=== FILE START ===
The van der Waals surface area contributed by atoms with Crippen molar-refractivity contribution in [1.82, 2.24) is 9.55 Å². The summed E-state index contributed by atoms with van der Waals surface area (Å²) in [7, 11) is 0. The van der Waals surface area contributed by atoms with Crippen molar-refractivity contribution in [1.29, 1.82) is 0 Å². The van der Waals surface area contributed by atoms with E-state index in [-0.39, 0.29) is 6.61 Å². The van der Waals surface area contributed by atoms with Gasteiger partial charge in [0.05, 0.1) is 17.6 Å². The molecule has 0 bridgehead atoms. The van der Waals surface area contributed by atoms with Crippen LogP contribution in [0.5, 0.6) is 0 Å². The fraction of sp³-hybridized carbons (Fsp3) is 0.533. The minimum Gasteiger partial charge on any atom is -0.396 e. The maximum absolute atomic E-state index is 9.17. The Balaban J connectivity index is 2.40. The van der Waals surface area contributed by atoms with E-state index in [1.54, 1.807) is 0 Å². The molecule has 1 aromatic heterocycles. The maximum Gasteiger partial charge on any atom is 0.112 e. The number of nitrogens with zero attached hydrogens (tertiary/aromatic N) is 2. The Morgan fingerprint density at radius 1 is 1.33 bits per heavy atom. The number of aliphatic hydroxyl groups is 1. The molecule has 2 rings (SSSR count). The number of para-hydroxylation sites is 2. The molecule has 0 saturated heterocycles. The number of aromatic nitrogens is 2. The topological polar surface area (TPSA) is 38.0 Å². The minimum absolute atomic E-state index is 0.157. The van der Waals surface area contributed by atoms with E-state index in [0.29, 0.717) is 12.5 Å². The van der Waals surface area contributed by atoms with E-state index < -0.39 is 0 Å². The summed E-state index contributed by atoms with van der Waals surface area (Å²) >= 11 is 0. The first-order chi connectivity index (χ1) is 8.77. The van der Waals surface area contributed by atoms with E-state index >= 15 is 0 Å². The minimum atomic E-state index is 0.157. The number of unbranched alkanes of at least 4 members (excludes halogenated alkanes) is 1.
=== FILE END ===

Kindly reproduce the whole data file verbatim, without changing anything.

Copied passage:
The van der Waals surface area contributed by atoms with Crippen molar-refractivity contribution in [1.82, 2.24) is 9.55 Å². The summed E-state index contributed by atoms with van der Waals surface area (Å²) in [7, 11) is 0. The van der Waals surface area contributed by atoms with Crippen molar-refractivity contribution in [1.29, 1.82) is 0 Å². The van der Waals surface area contributed by atoms with E-state index in [-0.39, 0.29) is 6.61 Å². The van der Waals surface area contributed by atoms with Gasteiger partial charge in [0.05, 0.1) is 17.6 Å². The molecule has 0 bridgehead atoms. The van der Waals surface area contributed by atoms with Crippen LogP contribution in [0.5, 0.6) is 0 Å². The fraction of sp³-hybridized carbons (Fsp3) is 0.533. The minimum Gasteiger partial charge on any atom is -0.396 e. The maximum absolute atomic E-state index is 9.17. The Balaban J connectivity index is 2.40. The van der Waals surface area contributed by atoms with E-state index in [1.54, 1.807) is 0 Å². The molecule has 1 aromatic heterocycles. The maximum Gasteiger partial charge on any atom is 0.112 e. The number of nitrogens with zero attached hydrogens (tertiary/aromatic N) is 2. The Morgan fingerprint density at radius 1 is 1.33 bits per heavy atom. The number of aliphatic hydroxyl groups is 1. The molecule has 2 rings (SSSR count). The number of para-hydroxylation sites is 2. The molecule has 0 saturated heterocycles. The number of aromatic nitrogens is 2. The topological polar surface area (TPSA) is 38.0 Å². The minimum absolute atomic E-state index is 0.157. The van der Waals surface area contributed by atoms with E-state index in [0.29, 0.717) is 12.5 Å². The van der Waals surface area contributed by atoms with E-state index < -0.39 is 0 Å². The summed E-state index contributed by atoms with van der Waals surface area (Å²) >= 11 is 0. The first-order chi connectivity index (χ1) is 8.77. The van der Waals surface area contributed by atoms with E-state index >= 15 is 0 Å². The minimum atomic E-state index is 0.157. The number of unbranched alkanes of at least 4 members (excludes halogenated alkanes) is 1.